The plate method

The procedure of Talbot had a low resolution and was grainy. The grain of the paper was always clearly visible. Frederick Scott Archer overcame this shortcoming in 1851 with his "wet collodion". The name comes from dissolved cotton ( collodion ), which was used here. This one wore the light-sensitive material (silver halide) on glass plates. The resolution was significantly better, but the effort was enormous. Collodion is a colorless, sticky mass that hardens quickly in the air. Therefore, exposure and development had to be done, before the material was dried.  The next breakthrough took place in 1871 by Richard Leach Maddox. With a silver bromide-gelatin layer, he managed to develop a dry plate, which rivaled wet plates of sensitivity in nothing.

Small cameras and color films

In the first decades of the 20th century, the improved light sensitivity of the films made it possible to produce small and micro cameras. In 1905 Oskar Barnack had the idea of ​​reducing the negative format and enlarging the photographs at a later stage. Ten years later, as a development manager at Leica, he designed the first miniature camera in the world. However, the First World War delayed development. It was not until in the 20s, the first Leica camera was ready, which was officially introduced in 1925. This was a viewfinder camera with a lens of 50 mm focal length, a standard which was later copied hundreds of times. In addition to the viewfinder camera, it was able to establish the reflex itself from the 50s. The principle: the light input is reflected in the viewfinder. This allows the photographer to see exactly what will later reveal the image. The deflecting mirror which projects the image in the viewfinder, works in triggering aside, so that the light beam can expose the film.  Then, in 1936, the company "Agfa", was the first to develop a color film. Now almost everyone could make more light loyal Photos of the surrounding area.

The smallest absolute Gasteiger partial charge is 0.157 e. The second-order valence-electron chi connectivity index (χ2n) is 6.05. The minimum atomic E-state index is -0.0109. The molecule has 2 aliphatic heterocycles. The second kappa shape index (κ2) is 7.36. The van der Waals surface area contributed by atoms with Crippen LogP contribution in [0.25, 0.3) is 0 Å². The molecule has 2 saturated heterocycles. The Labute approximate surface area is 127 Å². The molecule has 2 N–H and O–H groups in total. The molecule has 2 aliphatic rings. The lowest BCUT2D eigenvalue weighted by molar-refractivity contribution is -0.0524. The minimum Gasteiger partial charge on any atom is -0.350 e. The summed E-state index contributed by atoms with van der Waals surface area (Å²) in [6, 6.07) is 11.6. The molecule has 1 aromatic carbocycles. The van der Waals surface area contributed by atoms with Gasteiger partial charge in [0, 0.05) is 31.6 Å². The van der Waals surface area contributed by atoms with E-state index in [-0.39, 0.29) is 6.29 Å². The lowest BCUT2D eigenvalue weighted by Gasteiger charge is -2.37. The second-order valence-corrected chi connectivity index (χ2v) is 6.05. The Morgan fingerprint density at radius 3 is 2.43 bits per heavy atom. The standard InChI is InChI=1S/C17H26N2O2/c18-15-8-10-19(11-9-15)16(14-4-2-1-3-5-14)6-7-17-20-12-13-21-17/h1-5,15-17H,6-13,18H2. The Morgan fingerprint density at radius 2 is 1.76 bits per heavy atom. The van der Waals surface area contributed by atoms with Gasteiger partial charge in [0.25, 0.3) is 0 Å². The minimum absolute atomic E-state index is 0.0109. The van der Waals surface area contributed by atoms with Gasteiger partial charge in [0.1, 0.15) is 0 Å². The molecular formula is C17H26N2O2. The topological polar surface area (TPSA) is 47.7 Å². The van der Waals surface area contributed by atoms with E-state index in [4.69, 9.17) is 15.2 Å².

The digital revolution

Over the time, the use of more and more electronics let the cameras become increasingly more comfortable. In 1963 the company, "Canon", became the first camera with automatic focus. About ten years later, it was followed by a fully electronic camera from Rollei, where aperture, shutter speed and sharpness could be adjusted automatically. Towards the end of the 20th century the entire photographic technique was then once again revolutionized by digitization. Now it was possible to save the photos not just on film, but also on digital media. This is cheap and simplifies the use of the image. It can be viewed directly and optionally deleted immediately. Image editing software facilitates subsequent processing, making it possible to fix bugs in the photo. Today, anyone can repair or manipulate his images using appropriate software. In addition, the Internet facilitates the global exchange of images, which is now available as files.

 

Contact

You can contact us via E-Mail with your request. Please insert your E-mail address and phone number, and we will respond immediately.

Phone.  +49 531 2064155
Mobile. +49 179 2382885